It was the crowning achievement of his golfing life, so
naturally Thomas Levet went looking for somebody to hug. The
Frenchman had just lost the 2002 British Open to Ernie Els with
a bogey on the fifth playoff hole, but Levet remained so giddy
that he stunned Els by sweeping him off his feet. After 13
mostly anonymous years on the European tour, Levet's
breakthrough at Muirfield had provided him with playing
privileges on the PGA Tour, but that wasn't the cause of his
fervor. Even before the playoff had begun, the 34-year-old
Levet had been gripped by one thought, which he shared with his
father. "There he is, warming up for the Open playoff," says
Claude Levet, "and he sees me, smiles and says, 'Prepare your
luggage for Augusta.'"
By the time the 2003 Tour reached Florida, Levet could think of
little else but Augusta. However, on March 8, during the final
round of the Ford Championship, his reverie was interrupted.
France had refused to join the U.S.-led coalition that in 12 days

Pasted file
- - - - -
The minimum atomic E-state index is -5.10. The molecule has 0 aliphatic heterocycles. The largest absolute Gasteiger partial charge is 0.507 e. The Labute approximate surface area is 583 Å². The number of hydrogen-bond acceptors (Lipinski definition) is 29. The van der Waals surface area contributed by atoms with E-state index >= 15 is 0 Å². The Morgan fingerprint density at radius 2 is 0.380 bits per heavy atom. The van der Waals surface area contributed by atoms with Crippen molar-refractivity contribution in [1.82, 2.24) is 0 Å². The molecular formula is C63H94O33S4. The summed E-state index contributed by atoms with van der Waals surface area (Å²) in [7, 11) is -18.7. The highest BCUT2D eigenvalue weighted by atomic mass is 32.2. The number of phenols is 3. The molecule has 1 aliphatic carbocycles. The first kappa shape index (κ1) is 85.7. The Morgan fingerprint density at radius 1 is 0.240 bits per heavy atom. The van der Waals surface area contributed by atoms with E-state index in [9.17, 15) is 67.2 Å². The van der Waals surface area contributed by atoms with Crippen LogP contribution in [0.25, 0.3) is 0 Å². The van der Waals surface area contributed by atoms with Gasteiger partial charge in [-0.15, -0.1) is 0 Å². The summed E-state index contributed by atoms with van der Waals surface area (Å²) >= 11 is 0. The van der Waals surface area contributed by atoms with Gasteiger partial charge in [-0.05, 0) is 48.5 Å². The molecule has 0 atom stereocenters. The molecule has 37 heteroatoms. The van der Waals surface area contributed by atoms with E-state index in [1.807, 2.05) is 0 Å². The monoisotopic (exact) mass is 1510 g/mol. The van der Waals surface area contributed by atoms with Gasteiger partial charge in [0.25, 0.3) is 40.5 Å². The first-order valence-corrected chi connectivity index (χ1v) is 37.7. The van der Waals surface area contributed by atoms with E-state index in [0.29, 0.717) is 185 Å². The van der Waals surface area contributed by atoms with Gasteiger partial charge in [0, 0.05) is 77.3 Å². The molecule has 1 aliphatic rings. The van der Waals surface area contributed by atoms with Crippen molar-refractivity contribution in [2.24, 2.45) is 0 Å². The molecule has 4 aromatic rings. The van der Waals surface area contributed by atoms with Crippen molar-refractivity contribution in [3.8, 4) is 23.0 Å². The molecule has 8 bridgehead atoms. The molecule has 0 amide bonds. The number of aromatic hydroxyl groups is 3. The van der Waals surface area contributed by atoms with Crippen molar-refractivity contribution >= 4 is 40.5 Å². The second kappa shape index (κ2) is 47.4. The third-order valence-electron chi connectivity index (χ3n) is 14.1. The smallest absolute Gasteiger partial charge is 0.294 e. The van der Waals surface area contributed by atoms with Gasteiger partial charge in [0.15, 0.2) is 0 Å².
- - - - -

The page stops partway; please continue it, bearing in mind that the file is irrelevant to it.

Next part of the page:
would go to war with Iraq, and as Levet strode down the 18th
fairway at Doral's Blue Monster, he was showered with jingoistic
epithets. Levet responded with a sarcastic clap, and news of the
incident rippled across Florida and beyond. At the ensuing Honda
Classic, in Palm Beach Gardens, two federal agents and a police
officer shadowed him around the course. "I would rather eat a
terrible meal than talk politics," says Levet. "Politics has a
useful place in life, but to me that place is not in sport."
That was a common theme last week at the most politicized Masters
ever, where Levet's troubles had everything to do with golf.
Here's a day-by-day account of Levet's first trip to Augusta.
SUNDAY, APRIL 6 Levet finishes 44th at the BellSouth Classic
outside Atlanta in a performance that is a microcosm of his year:
streaky iron play bookended by average driving and solid--at
times spectacular--putting. Following his final-round 72, he
drives to Hartsfield Atlanta International Airport to pick up
family members flying in for the Masters from various points in
Europe. The group splits up into two cars for the 150-mile drive
to Augusta. In one car is Thomas; his four-year-old son,
Gregoire; his sister's boyfriend, Sebastien Renaud; and Claude.
In the other is Thomas's wife, Caroline; their two-year-old
daughter, Juliette; Thomas's only sister, Marie; and their
mother, Marie-Ange. It's the parents' first trip to the U.S.,
and, fittingly, during the drive they have their first meal at
April 20, 2003
The Levet family is close-knit, and everyone has been involved in
athletics. Claude's father was a professional cyclist, and Claude